Annie’s dealing with pizza ‘price/value issue’
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BOSTON — Acknowledging the company “didn’t quite get (it) right,” pizza nonetheless remains a category that natural foods company Annie’s Inc. is confident in long term, said John Foraker, chief executive officer of the Berkeley, Calif.-based company.
“In the natural channel, it’s doing well and continues to grow, and we’re seeing very strong repeat or we’re building a loyal audience there,” Mr. Foraker told analysts at the RBC Capital Markets Consumer and Retail Conference held March 13 in Boston. “The fundamental thing we got wrong on pizza is, we have a very high-quality product that consumers like. Once they’ve tried, their repeat rates are north of 70%.”
The problem, Mr. Foraker said, is an issue of trial. Annie’s pizza products are packaged in a box that’s only slightly larger than most of its competitors, but the actual pizzas are twice as big. At a price point of $8.99 to $9.99, Annie’s pizzas are attempting to compete in a category where less than 2% of total sales are done at a price point over $7.99.
“So we have a little bit of a price/value issue we have to get consumers over,” he said. “In the natural channels, it’s less of a hurdle to get them over, because they know the brand better, they try it. In mainstream grocery, our distribution levels are right about where they were pre-recall. We’ve been holding that back a little bit now, because we’re working on some changes in some communication and some other changes in that product.”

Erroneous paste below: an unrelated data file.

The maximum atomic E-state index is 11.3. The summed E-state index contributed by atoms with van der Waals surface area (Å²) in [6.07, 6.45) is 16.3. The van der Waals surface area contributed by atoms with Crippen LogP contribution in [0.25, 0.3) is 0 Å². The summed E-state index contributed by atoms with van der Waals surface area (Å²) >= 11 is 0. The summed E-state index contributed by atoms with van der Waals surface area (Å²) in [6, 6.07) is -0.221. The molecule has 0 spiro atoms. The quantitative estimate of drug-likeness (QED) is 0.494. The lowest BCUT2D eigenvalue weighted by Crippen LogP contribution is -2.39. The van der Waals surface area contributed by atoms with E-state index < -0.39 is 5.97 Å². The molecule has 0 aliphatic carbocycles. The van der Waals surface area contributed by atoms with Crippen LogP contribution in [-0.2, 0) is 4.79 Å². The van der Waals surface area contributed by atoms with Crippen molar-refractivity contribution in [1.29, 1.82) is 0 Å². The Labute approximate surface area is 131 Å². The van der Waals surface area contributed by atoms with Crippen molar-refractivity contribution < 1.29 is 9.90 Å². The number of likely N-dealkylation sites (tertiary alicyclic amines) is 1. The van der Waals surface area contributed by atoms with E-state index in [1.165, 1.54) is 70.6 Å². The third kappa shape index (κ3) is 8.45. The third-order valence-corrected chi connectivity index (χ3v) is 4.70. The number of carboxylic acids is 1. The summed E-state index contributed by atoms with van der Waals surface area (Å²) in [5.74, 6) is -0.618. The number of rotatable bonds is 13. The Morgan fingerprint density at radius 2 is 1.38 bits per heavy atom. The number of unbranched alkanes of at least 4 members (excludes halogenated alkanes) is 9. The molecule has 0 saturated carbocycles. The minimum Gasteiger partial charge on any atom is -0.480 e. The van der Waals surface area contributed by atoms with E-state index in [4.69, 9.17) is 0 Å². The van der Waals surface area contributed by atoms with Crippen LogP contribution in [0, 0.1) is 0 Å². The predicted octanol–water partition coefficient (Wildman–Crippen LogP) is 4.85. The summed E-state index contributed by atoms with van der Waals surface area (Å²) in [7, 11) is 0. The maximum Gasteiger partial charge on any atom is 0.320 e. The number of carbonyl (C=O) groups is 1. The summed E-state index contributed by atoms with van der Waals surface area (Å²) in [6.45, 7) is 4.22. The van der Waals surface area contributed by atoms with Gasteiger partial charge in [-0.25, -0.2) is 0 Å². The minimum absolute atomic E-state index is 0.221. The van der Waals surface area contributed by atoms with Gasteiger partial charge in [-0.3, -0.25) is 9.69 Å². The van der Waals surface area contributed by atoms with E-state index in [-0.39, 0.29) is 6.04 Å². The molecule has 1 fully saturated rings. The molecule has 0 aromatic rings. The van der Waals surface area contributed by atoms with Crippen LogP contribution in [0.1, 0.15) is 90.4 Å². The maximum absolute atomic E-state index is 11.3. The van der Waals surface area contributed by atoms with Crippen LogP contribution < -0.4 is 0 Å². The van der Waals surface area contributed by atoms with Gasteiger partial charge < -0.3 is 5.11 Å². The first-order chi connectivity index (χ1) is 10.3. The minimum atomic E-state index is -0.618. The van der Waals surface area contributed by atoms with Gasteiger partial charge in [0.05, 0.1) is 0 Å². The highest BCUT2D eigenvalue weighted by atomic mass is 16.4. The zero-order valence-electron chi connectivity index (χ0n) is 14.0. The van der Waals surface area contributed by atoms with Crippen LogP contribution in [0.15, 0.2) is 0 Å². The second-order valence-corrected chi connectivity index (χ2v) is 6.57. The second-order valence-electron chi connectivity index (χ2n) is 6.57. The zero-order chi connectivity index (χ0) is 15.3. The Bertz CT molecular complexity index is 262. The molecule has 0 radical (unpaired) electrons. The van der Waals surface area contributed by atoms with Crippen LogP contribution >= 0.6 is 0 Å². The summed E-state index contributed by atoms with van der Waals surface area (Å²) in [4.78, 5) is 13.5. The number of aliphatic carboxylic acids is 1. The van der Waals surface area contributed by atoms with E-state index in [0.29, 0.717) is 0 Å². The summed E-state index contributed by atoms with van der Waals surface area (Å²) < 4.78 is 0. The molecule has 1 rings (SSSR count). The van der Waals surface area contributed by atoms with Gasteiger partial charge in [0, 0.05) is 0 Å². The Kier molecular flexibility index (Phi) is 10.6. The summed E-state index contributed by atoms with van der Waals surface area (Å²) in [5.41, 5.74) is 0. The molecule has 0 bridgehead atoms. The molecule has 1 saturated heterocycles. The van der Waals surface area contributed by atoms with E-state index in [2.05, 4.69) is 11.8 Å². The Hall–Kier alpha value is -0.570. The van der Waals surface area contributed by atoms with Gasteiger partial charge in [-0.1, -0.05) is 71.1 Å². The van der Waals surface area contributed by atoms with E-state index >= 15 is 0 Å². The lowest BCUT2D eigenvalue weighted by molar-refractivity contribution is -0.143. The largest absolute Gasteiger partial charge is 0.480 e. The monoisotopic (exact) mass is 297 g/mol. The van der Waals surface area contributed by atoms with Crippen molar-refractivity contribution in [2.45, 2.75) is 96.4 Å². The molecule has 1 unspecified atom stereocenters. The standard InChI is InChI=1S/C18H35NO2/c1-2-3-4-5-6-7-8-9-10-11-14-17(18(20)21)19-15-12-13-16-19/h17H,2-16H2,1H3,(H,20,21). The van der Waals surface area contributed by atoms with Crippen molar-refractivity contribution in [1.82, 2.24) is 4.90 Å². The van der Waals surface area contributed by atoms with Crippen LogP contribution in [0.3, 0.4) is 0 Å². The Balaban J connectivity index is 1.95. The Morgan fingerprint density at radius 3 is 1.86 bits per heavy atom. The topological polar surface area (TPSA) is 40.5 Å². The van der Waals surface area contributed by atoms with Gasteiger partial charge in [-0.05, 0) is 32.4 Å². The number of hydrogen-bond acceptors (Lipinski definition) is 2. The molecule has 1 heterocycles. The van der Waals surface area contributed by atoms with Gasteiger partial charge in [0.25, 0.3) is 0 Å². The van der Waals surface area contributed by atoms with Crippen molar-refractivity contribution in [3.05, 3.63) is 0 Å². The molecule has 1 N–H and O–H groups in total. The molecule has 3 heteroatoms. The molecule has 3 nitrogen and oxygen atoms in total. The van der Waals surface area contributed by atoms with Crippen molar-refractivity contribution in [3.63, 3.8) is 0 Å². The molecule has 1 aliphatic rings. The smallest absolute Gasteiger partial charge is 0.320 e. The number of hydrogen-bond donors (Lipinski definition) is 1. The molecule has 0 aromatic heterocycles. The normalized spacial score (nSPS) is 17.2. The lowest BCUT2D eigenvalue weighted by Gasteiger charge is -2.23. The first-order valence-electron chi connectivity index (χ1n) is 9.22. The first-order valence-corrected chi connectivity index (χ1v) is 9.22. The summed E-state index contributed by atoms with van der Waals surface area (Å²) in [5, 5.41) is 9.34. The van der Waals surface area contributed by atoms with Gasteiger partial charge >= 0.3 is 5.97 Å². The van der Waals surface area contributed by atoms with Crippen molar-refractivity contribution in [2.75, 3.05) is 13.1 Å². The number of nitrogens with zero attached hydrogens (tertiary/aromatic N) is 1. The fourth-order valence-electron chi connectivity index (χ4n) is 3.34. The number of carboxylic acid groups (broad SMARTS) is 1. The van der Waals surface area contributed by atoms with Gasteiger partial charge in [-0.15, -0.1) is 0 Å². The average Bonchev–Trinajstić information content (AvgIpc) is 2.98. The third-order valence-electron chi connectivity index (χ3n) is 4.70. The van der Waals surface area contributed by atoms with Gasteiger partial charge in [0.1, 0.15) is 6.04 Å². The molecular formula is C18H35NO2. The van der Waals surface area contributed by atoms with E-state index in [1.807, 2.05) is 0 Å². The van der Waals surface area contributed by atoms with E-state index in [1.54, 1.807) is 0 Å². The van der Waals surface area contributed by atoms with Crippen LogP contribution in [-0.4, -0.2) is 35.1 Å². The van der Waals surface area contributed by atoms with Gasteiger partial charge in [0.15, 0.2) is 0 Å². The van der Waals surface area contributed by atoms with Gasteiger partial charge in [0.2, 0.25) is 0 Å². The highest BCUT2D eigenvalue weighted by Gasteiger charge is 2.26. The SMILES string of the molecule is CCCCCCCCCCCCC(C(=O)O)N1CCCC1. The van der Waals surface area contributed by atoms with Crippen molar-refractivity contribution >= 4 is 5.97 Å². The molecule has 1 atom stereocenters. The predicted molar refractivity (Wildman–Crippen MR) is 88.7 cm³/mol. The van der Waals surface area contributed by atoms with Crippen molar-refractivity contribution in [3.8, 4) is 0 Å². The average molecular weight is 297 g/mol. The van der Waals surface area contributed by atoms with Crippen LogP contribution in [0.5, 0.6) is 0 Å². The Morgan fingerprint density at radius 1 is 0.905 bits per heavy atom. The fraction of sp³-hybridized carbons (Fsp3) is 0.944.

He chose not to elaborate on the changes, saying more details will be coming shortly.
“We do think that we have a really clear path forward there and we’re excited about our ability to compete in that category,” he said. “I’ve been with Annie’s since 1998, and we’ve innovated really outside of mac and cheese since 2002. And sometimes, you don’t quite get it right in the beginning and that’s true on some of our past categories that are big businesses for us now. So you have to learn, you have to do some consumer issues, talk to your consumers and tweak it, and so that’s what we’re doing now. But I’m confident we’re going to build a nice pizza business, I really am.”
Annie’s rolled out its family-sized, certified-organic frozen pizza in January 2012, but the company was forced to recall a number of pizza products the following year, in January 2013, after its contract pizza crust manufacturer identified small metal fragments in the pizza dough during a manufacturing run and in some finished pizza crust made on that same day. The source of the fragments was traced to a third-party supplier that Annie’s used to source whole wheat flour.